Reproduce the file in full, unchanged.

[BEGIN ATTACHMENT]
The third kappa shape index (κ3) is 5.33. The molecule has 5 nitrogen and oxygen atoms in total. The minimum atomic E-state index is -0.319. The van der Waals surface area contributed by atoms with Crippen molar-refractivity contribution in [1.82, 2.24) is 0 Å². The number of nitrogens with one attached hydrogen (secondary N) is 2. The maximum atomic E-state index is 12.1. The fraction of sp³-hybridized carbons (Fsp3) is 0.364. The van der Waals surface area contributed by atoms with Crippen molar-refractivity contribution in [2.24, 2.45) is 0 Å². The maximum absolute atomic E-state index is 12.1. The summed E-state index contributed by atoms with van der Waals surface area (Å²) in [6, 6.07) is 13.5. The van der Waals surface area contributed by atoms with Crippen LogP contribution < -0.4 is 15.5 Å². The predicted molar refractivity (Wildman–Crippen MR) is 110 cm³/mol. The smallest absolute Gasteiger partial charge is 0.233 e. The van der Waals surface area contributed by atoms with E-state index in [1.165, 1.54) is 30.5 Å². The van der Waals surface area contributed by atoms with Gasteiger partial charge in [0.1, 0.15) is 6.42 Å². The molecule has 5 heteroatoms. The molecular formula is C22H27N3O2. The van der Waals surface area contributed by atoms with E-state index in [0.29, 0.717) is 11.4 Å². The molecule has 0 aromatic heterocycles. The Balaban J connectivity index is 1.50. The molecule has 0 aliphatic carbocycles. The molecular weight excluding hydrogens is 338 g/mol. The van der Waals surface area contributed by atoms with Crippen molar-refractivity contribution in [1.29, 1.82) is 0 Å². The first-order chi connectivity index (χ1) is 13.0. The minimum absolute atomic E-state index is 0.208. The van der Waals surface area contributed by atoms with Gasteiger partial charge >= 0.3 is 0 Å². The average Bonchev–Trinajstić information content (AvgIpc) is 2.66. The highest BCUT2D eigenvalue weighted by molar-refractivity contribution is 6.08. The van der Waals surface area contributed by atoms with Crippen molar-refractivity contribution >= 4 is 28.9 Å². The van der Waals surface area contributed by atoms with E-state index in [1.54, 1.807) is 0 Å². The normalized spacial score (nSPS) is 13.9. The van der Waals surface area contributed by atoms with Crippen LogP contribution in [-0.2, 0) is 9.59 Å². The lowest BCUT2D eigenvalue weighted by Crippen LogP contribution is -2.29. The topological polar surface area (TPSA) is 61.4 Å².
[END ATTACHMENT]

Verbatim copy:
The third kappa shape index (κ3) is 5.33. The molecule has 5 nitrogen and oxygen atoms in total. The minimum atomic E-state index is -0.319. The van der Waals surface area contributed by atoms with Crippen molar-refractivity contribution in [1.82, 2.24) is 0 Å². The number of nitrogens with one attached hydrogen (secondary N) is 2. The maximum atomic E-state index is 12.1. The fraction of sp³-hybridized carbons (Fsp3) is 0.364. The van der Waals surface area contributed by atoms with Crippen molar-refractivity contribution in [2.24, 2.45) is 0 Å². The maximum absolute atomic E-state index is 12.1. The summed E-state index contributed by atoms with van der Waals surface area (Å²) in [6, 6.07) is 13.5. The van der Waals surface area contributed by atoms with Crippen LogP contribution < -0.4 is 15.5 Å². The predicted molar refractivity (Wildman–Crippen MR) is 110 cm³/mol. The smallest absolute Gasteiger partial charge is 0.233 e. The van der Waals surface area contributed by atoms with E-state index in [1.165, 1.54) is 30.5 Å². The van der Waals surface area contributed by atoms with Gasteiger partial charge in [0.1, 0.15) is 6.42 Å². The molecule has 5 heteroatoms. The molecular formula is C22H27N3O2. The van der Waals surface area contributed by atoms with E-state index in [0.29, 0.717) is 11.4 Å². The molecule has 0 aromatic heterocycles. The Balaban J connectivity index is 1.50. The molecule has 0 aliphatic carbocycles. The molecular weight excluding hydrogens is 338 g/mol. The van der Waals surface area contributed by atoms with Crippen molar-refractivity contribution in [1.29, 1.82) is 0 Å². The first-order chi connectivity index (χ1) is 13.0. The minimum absolute atomic E-state index is 0.208. The van der Waals surface area contributed by atoms with Gasteiger partial charge >= 0.3 is 0 Å². The average Bonchev–Trinajstić information content (AvgIpc) is 2.66. The highest BCUT2D eigenvalue weighted by molar-refractivity contribution is 6.08. The van der Waals surface area contributed by atoms with Crippen molar-refractivity contribution >= 4 is 28.9 Å². The van der Waals surface area contributed by atoms with E-state index in [1.54, 1.807) is 0 Å². The normalized spacial score (nSPS) is 13.9. The van der Waals surface area contributed by atoms with Crippen LogP contribution in [-0.2, 0) is 9.59 Å². The lowest BCUT2D eigenvalue weighted by Crippen LogP contribution is -2.29. The topological polar surface area (TPSA) is 61.4 Å².